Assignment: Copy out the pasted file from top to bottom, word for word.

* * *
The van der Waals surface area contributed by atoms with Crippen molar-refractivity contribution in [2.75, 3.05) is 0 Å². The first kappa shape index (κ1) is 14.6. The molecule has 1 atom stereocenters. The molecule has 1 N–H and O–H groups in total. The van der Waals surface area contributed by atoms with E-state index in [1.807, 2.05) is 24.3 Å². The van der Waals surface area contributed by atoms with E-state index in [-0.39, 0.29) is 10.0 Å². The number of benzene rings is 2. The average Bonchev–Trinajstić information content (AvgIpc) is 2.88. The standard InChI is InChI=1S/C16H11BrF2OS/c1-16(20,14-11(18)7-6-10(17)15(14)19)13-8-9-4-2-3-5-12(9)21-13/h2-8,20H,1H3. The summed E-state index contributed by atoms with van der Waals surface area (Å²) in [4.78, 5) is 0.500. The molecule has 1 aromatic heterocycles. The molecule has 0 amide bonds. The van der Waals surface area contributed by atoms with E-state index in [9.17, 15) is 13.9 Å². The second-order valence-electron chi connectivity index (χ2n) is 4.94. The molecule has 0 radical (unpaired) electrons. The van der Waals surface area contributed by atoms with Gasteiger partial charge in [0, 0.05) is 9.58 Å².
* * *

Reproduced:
The van der Waals surface area contributed by atoms with Crippen molar-refractivity contribution in [2.75, 3.05) is 0 Å². The first kappa shape index (κ1) is 14.6. The molecule has 1 atom stereocenters. The molecule has 1 N–H and O–H groups in total. The van der Waals surface area contributed by atoms with E-state index in [1.807, 2.05) is 24.3 Å². The van der Waals surface area contributed by atoms with E-state index in [-0.39, 0.29) is 10.0 Å². The number of benzene rings is 2. The average Bonchev–Trinajstić information content (AvgIpc) is 2.88. The standard InChI is InChI=1S/C16H11BrF2OS/c1-16(20,14-11(18)7-6-10(17)15(14)19)13-8-9-4-2-3-5-12(9)21-13/h2-8,20H,1H3. The summed E-state index contributed by atoms with van der Waals surface area (Å²) in [4.78, 5) is 0.500. The molecule has 1 aromatic heterocycles. The molecule has 0 amide bonds. The van der Waals surface area contributed by atoms with E-state index in [9.17, 15) is 13.9 Å². The second-order valence-electron chi connectivity index (χ2n) is 4.94. The molecule has 0 radical (unpaired) electrons. The van der Waals surface area contributed by atoms with Gasteiger partial charge in [0, 0.05) is 9.58 Å².